Want to go beyond Hawaii? A South Pacific paradise awaits in American Samoa. Here lies the most remote national park of the United States, a place of what it means to get out there and just go with the flow of nature. Far and beyond, there lies the beauty of solitude for restless souls who want to have a good time.

Dive into pristine waters, explore a tropical wonderland, meet new critters, and immerse in the unique Samoan culture. Whatever floats a tourist’s boat, an escapade in this Pacific island is not short of sunkissed memories. Go south and be at home in Samoa.


Plan The Visit To Samoa

Ready to have a once-in-a-lifetime experience outdoors and beyond the comfort zone? Here’s some information for a hassle-free trip to American Samoa.

  • Currently, Hawaiian Airlines is the only carrier to the island. All visitors need to present a passport valid for at least six months, plus return and onward tickets.
  • US citizens and nationals are not required to have a visa.
  • There are no fees or reservations required when visiting the National Park of American Samoa.
  • The visitor center is open from Monday to Friday, 8 a.m. to 4 p.m. It's closed on weekends and federal holidays.

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Things To Do

Imagine taking a nap with the sound of the waves as a lullaby. The sun, before it bids goodbye, tries to poke the dreamer, reminding them that paradise is out there, not in sleep. That’s Samoa: home, heaven.

Tropical Trek

Hiking in the tropics makes for a special date with Mother Nature. Meandering around the trails of the park is a satisfying experience. Any thoughts of getting tired will be erased as the scenes from the beach to the heart of the island are the rest themselves. Here are the trails to try for all types of wanderers.

  • Pola Island Trail: A 0.1-mile (roundtrip) easy trek, perfect for a mellow journey.
  • Lower Sauma Ridge Trail: An interpretive trail that takes hikers to an archaeological site. It runs for 0.4 miles.
  • Tuafanua Trail: A 2.2-mile journey to a hidden coastline.
  • World War II Heritage Trail: This 0.6-mile trip is perfect for those who want some history lessons.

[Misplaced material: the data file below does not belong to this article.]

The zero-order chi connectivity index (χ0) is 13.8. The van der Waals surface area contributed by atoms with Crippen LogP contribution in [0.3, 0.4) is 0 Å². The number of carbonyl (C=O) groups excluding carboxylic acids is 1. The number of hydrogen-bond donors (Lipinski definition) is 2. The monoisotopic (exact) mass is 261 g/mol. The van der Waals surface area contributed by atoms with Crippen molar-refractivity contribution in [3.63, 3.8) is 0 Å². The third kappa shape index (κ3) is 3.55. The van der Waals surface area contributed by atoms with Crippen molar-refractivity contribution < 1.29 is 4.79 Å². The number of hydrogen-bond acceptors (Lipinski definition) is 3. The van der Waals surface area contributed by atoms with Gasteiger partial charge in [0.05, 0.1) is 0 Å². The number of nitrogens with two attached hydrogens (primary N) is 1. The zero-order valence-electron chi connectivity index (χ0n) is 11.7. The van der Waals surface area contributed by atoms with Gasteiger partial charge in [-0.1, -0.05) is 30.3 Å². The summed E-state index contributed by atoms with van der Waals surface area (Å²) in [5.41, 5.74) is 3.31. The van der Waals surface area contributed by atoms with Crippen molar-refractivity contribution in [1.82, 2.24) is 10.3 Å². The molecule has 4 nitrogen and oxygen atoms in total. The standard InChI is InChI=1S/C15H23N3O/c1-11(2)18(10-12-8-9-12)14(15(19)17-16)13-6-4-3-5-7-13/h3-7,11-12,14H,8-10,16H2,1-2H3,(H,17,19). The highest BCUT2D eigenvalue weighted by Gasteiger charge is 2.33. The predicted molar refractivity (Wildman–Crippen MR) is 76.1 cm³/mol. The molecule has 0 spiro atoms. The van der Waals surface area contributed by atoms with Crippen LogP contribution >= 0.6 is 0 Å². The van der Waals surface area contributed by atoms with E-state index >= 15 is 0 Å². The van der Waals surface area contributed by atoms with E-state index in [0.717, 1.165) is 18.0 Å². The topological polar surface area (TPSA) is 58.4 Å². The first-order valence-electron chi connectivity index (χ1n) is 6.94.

• Mount ‘Alava Trail: A challenging 7-mile trek through lush rainforest.
  • Mount ‘Alava Adventure Trail: Want some challenge? This 5.6-mile trail has 56 ladders and 783 steps.

Aside from the hiking trails, those who want to stay closer to the waves can just comb the beach.

Underwater Surprises

If the sights and sounds of the island are not enough, why not go underwater? There’s always more to see with snorkeling and diving. Plus, there are more friends to meet under the Pacific.

  • Ofu island is a perfect snorkeling spot, thanks to its mesmerizing coral reef system that’s home to a thriving community of underwater creatures. Say hi to Nemo!
  • What makes snorkeling fun on this side of the world is that it's not crowded from the get-go to the downtime. It's just the travelers, the boatman, and friends underwater.
  • There are no gear rentals on the island so snorkelers and divers are advised to bring their own. It's a party down there.
  • The park is located in Tutuila, American Samoa's largest island, so it’s here where the magic happens: divers can enjoy sightseeing hard corals and then some.

Fishing Fun

The Pacific invites travelers to try their luck reeling in some big ones. The ocean is teeming with surprises and fishers just need to throw a line.

  • Fishing in the park is highly regulated to respect local customs. Before fishing, visitors should obtain permission from the village and familiarize themselves with the rules.
  • Subsistence fishing is promoted in the park so any catch made is for consumption only.
  • Expect to catch finfish, crustaceans, and mollusks. Catching any of these via traditional fishing would bring more satisfaction, and later on, a happy tummy.

Exhibit Extravaganza

After a satisfying day outdoors, maybe travelers still want to learn more about the national park. The visitor center got them covered because it showcases a library of learning materials about the island and what's within.

There are exhibits about the flora and fauna; Samoan culture; sea life; natural wonders; and local handicrafts and tools. It’s not just a visitor center, it’s like a classroom and museum, too.

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Flora And Fauna

There is no “me time” on the island because the forest and the underwater world are brimming with wildlife companions. They are unique and act as Samoa’s gifts to travelers who are curious enough to pay a visit.

  • Fruit bats are the stars of the forest, especially since they’re the only native mammals in the park. There are geckos, boa, and skinks, too.
  • Birds also thrive here, some of them unique like the spotless crake, Tahiti petrel, and the rare many-colored fruit dove.
  • As expected, the park is brimming with plants, 343 of them are flowering. Expect to see ferns, arrowroots, bamboo, and more.
  • Visiting the place from September to October, guests might get lucky spotting humpback whales.
  • Aside from colorful corals and turtles, other marvels to see underwater include nautili, porcupinefish, flying fish, eels, rays, and 900 others species.

Describing the National Park of American Samoa as beautiful is an understatement. It’s not just rich with natural wonders, it’s also overflowing with history and culture. Its remoteness makes it more appetizing to those who caught the travel bug. Anyone who visits the place will leave not just with stories but with a renewed spirit.

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